As always I don't believe that these two benchmarks alone are enough to characterize the performance of a drive, but hopefully along with the rest of our tests they will help provide a better idea.
The testbed for Storage Bench 2011 has changed as well. We're now using a Sandy Bridge platform with full 6Gbps support for these tests. All of the older tests are still run on our X58 platform.
AnandTech Storage Bench 2011—Heavy Workload
We'll start out by looking at average data rate throughout our new heavy workload test:
For this comparison I used two hard drives: 1) a Hitachi 7200RPM 1TB drive from 2008 and 2) a 600GB Western Digital VelociRaptor. The Hitachi 1TB is a good large, but aging drive, while the 600GB VR is a great example of a very high end spinning disk. With a modest 20GB cache enabled, the 3+ year old Hitachi drive is easily 41% faster than the VelociRaptor. We're still not into dedicated SSD territory, but the improvement is significant.
I also tried swapping the cache drive out with a Crucial RealSSD C300 (64GB). Performance went up a bit but not much. You'll notice that average read speed got the biggest boost from the C300 as a cache drive since it does have better sequential read performance. Overall I am impressed with Intel's SSD 311, I just wish the drive were a little bigger.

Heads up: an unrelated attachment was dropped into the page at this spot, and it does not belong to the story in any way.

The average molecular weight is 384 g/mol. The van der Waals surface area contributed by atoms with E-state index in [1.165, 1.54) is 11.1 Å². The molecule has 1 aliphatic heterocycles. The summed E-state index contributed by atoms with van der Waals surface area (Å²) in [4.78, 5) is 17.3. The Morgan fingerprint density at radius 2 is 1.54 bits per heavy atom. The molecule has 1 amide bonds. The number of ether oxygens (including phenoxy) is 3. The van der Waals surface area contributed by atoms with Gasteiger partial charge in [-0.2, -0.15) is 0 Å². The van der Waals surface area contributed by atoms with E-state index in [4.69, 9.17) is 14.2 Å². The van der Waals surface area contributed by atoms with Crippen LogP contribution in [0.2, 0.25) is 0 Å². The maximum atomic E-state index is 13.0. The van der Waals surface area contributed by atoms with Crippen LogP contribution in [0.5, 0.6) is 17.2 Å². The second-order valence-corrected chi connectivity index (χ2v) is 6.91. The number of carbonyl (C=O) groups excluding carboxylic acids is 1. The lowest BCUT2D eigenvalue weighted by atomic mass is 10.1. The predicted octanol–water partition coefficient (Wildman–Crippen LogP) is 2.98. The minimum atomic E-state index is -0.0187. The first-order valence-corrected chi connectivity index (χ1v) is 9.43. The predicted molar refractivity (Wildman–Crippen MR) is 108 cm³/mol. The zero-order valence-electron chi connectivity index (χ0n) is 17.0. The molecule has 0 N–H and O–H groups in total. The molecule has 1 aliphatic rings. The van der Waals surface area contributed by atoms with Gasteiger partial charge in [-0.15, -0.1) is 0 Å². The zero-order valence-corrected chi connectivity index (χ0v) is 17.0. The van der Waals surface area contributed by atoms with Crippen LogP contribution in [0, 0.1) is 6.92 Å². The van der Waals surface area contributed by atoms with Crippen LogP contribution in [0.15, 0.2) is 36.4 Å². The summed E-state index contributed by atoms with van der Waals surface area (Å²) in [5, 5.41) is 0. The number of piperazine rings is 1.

The breakdown of reads vs. writes tells us more of what's going on:
This isn't too unusual—pure write performance is actually better with the cache disabled than with it enabled. The SSD 311 has a good write speed for its capacity/channel configuration, but so does the VelociRaptor. Overall performance is still better with the cache enabled, but it's worth keeping in mind if you are using a particularly sluggish SSD with a hard drive that has very good sequential write performance.
The next three charts just represent the same data, but in a different manner. Instead of looking at average data rate, we're looking at how long the disk was busy for during this entire test. Note that disk busy time excludes any and all idles, this is just how long the SSD was busy doing something: